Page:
Suspiria


Not really sure where to start with this 2018 version of Suspiria. Having only watched Dario Argento’s original after the announcement of this new version everything should be fairly fresh in my mind. I found Argento’s film to be visually appealing, atmospheric and certainly a little bit weird but was not entirely amazed or captured by the experience, possibly helped along by the fact that I seem to have an issue with any film that has dubbed dialogue. More often than not it takes me completely out of the moment and the original Suspiria was no different in this respect.

Suspiria (2018) is the story of an American dancer, Susie (Dakota Johnson), as she attempts to make her name at the, supposedly prestigious, Helena Markos Dance School in Berlin whilst also detailing the underworldly goings on at that same school.

Diving into the subject at hand: Luca Guadagnino’s 2018 version of Suspiria. Comparisons are going to be hard not to do, seeing as it is basically the same film reimagined and whilst there are differences in tone and character, the basic plot remains intact. The bright, vivid colours that were so prominent and iconic have been almost entirely muted, giving a drab greyness to proceedings. This dampening is not just around the colour either as the performances are middling, barring a few moments of physical acting from Dakota Johnson and brief flashes of brilliance from Tilda Swinton, the rest of the cast do almost nothing of note and are hardly ever brought into focus.

Splitting the story up into 6 chapters and an epilogue disrupts any flow that may have had the chance to build and works actively to slow proceedings down, which is not a great thing in a 150+ minute film. The camerawork of Sayombhu Mukdeeprom fluctuates between exceptional and awkward and feels inconsistent throughout, never truly settling on a style. Further impacting the pace of the developments is the choice to split the story between the dance school, local events in the surrounding area of Berlin and an ongoing investigation by an outsider, a therapist who has potentially fallen onto the discovery of this coven of witches. All these extra elements work to distract and impinge on any build up of tension or atmosphere in the central storyline. Exacerbating this further, the moments outside the dance school actively remove the potential for increasing the claustrophobic, inescapable feeling that the dark and confining school could have had on the viewer.

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One thing that I feel did work better than the original was the backstory around the protagonist, Susie. Giving her more context and actually seeing the effect her being there was having on the incumbent residents of the school. That, at least, was really well done however, the progression of this plot, and the culmination, were alternatively too vague and jumped all over the place or far too involved. The climactic ending didn’t work, both in its style being so different from the rest of the film, and in the pacing, suddenly arriving with little to no real build up and then, when you feel it is just starting to get somewhere, rapidly descending into chaos. It almost felt like they ran out of money to film it in the way that the rest of the film was done and went with a pre-production version. Yes, there was plenty of gore in that ending scene but it ended up not being overly gross or disturbing enough to elicit a reaction.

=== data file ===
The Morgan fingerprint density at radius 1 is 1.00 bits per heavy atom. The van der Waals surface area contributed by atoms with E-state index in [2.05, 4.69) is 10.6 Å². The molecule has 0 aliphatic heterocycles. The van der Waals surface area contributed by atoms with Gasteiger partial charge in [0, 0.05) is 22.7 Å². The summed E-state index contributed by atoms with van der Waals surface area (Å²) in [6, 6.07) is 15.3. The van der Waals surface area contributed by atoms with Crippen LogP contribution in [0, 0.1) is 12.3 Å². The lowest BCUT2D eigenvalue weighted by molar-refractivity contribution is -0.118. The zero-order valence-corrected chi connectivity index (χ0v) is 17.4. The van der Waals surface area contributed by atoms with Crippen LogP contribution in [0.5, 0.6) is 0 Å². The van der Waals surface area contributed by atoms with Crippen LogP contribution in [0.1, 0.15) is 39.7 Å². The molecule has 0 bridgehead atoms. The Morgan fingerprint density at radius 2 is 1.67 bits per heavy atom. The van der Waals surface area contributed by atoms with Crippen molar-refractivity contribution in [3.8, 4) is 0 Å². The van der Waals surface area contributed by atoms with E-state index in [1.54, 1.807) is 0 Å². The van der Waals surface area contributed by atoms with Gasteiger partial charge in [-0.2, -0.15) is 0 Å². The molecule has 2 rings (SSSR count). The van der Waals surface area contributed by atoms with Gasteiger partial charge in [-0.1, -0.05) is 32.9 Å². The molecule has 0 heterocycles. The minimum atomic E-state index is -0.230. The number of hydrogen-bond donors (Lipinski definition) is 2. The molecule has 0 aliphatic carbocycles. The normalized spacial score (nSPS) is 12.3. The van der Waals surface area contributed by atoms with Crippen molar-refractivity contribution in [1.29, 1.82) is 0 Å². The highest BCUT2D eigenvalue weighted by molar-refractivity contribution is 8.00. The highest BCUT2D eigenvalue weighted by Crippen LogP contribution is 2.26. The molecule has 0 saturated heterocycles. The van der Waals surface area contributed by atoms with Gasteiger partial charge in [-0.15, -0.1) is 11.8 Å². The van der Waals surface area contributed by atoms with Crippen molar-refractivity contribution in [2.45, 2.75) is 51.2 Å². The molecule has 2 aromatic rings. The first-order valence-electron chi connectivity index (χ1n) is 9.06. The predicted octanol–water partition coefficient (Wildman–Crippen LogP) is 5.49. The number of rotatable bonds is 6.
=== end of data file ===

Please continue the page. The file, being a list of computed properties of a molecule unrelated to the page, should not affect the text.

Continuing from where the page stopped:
Tilda Swinton, for all the good that she does in almost every film that she is in, was surprisingly low-key as Madame Blanc. Peppering her performance with high notes but never managing to maintain this, either through the script or just because of the disparate storyline taking away the focus. Dakota Johnson, as previously stated, puts in a good performance as Susie but mainly with her physical efforts where she captures the attention. Her screen presence leaves a lot to be desired and doesn’t manage to convey the aura required throughout and certainly this is also the case at the climax of the film. The decision to switch between German and English again and again gives rise to a divided film, becoming stuttering and slowing the flow of information and exposition. Mia Goth, in the moments that she gets to spend front and centre, provides more emotional content in her performance than her on-screen best friend.

The one good thing that it has done is give me a greater respect for Argento’s 1977 original. The one scene that had me utterly transfixed and actually caused a reaction in me was the superbly disturbing mirror room-Olga scene. It was exceedingly well done (and apparently all done by an amazing physical performance from trained dancer Elena Fokina) but moments like this were sparse, indeed almost non-existent, throughout the rest of the film. The impressive haunting score by Thom Yorke does add a real sense of mystique to proceedings and no small amount of creepiness but it isn’t able to inject enough atmosphere into what ultimately feels like a schizophrenic film: having too many identities and not enough focus.

To cap it all off, Suspiria isn’t even the best dance-themed horror film of this year as Gaspar Noé’s Climax bested it in both style, dancing and just general WTF-ness.

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